Down at the Shoalhaven River recently, embroiled in the work of words and sentences and paragraphs and characters who misbehave and do the unexpected, I almost choked on my cereal when I heard the radio broadcaster say, ‘Coming up after the next song will be the Forecaster of Beauty’. What? Huh? Of course, it was too good to be true – the DJ had tried to say ‘The Forecaster on Duty at the Bureau of Meteorology’ very fast – but his wonderful mistake certainly got me thinking.
What if there really was a Forecaster of Beauty? We’d surely hear gems like ‘there should be a few millimetres of beauty in the gauge this week’ or ‘light and easterly beauty, increasing to moderate beauty in the afternoon’ or ‘isolated beauty, tending scattered along the coast’. I’m particularly taken with ‘a strong beauty system is centred over the Bight and extends a broad ridge over the ACT’ and the fantastically imprecise ‘early beautiful patches’.
Needless to say, the Forecaster of Beauty (FOB for short) would not only deal in beauty, just like the meteorologist doesn’t only deal with sunshine, so there’d have to be comments along the lines of ‘the beauty is expected to weaken mid-week, which may lead to some ugliness impacting on the region later in the week’ and ‘fine, apart from the chance of some ugliness on the ranges’ and the straightforward ‘ugly conditions developing later’, which really does sound like a day best spent under the doona with a good novel and a block of chocolate, doesn’t it.
Perhaps the FOB wouldn’t only tell us about environmental issues, but beautiful events too. ‘Tomorrow evening on the walking track to Mount Majura there’ll be a wombat mother with her baby by her side and they won’t be frightened’. It would be good if the FOB could say, ‘On the 318 this afternoon there’ll be an old choreographer who, completely happy and content with her long creative life, will close her eyes for the last time and she’ll keep riding the bus around the city for three hours, which will be considered her last dance’. How good it would be if we could be let in on the fact that at 10pm tomorrow night we should all go to bed with our partners but not read or do anything else, just hold hands in silence because we’ll fully notice for the first time the soft bony warmth of the skin.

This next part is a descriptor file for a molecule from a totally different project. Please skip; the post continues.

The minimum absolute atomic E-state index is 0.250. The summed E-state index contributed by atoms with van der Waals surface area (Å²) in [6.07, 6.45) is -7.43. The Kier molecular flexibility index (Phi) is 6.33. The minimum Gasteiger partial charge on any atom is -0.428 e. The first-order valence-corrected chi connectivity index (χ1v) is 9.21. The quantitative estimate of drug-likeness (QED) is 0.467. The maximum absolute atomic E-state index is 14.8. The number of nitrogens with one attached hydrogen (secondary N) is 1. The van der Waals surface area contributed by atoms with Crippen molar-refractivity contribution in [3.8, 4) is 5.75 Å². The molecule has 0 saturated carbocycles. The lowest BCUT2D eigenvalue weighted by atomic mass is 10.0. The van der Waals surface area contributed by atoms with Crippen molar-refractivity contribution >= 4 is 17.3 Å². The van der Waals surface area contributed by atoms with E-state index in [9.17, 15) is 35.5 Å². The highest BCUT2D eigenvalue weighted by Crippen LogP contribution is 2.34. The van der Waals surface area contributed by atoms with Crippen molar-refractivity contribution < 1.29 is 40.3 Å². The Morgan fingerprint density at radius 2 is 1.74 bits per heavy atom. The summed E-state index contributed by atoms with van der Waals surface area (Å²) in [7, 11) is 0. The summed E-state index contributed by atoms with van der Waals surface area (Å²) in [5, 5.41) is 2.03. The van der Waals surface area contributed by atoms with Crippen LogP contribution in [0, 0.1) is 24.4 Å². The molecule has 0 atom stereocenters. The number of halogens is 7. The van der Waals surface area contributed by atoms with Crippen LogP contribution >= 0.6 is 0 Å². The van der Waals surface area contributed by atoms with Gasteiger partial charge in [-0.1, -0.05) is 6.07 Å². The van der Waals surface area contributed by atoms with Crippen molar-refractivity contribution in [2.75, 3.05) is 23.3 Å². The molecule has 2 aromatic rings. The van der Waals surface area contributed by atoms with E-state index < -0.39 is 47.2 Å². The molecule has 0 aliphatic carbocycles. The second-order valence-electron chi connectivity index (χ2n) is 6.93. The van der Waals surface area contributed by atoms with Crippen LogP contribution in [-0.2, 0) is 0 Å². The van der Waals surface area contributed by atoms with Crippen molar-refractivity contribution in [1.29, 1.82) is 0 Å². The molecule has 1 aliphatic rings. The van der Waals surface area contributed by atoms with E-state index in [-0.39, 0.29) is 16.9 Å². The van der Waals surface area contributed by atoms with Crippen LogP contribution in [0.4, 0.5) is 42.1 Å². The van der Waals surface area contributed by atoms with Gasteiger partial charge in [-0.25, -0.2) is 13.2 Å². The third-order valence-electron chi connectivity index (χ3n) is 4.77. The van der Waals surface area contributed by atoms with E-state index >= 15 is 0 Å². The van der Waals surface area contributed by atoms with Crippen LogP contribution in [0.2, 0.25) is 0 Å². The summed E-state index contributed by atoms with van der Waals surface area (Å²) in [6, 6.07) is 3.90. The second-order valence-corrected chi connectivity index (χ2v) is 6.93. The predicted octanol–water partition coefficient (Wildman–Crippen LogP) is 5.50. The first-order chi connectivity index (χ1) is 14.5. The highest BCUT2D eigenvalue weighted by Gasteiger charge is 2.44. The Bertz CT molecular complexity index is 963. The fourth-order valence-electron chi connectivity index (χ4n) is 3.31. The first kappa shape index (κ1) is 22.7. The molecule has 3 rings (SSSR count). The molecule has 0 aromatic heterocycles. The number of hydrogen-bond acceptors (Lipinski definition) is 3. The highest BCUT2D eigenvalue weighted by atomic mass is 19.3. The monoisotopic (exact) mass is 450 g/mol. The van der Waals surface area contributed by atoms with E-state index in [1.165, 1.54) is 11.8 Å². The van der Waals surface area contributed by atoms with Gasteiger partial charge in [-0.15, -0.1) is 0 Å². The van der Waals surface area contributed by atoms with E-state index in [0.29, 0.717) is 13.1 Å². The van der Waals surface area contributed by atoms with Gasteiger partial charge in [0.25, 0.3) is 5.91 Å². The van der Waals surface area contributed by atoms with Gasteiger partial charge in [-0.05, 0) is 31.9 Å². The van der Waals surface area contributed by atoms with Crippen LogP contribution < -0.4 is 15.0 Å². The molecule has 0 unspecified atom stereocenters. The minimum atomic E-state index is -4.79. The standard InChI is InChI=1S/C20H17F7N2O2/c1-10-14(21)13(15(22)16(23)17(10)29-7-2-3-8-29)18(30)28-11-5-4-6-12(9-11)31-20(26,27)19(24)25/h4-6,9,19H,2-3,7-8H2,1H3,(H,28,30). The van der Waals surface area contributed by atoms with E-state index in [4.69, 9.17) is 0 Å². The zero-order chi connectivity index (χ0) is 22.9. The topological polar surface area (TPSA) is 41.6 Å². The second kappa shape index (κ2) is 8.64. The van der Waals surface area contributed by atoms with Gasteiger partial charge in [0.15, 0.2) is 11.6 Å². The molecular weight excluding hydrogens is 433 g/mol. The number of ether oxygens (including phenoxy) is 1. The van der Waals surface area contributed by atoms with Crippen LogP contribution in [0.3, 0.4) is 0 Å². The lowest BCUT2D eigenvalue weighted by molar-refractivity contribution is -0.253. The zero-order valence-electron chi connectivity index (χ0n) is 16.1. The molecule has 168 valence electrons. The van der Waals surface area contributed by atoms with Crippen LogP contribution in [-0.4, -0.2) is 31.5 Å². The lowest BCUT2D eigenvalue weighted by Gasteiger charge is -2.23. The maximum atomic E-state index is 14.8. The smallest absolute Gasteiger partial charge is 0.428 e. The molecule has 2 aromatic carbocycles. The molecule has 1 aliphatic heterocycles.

Of course, the Forecaster of Beauty would also have to tell us about the ugly events. But hang on, why? Why couldn’t the FOB only tell us about the beautiful things? That would be their job, for heaven’s sake – to let us know where the beauty is going to be tomorrow and what we should wear for it! Perhaps, however, all this would remove the element of surprise from those wonderfully glorious things that just happen, sometimes for only a few seconds, like when I was down at the Shoalhaven River recently, embroiled in the work of words and sentences and paragraphs and characters who misbehave and do the unexpected, I heard a radio broadcaster say that coming up after the next song…
(First published in Panorama, Canberra Times, May 16 2009)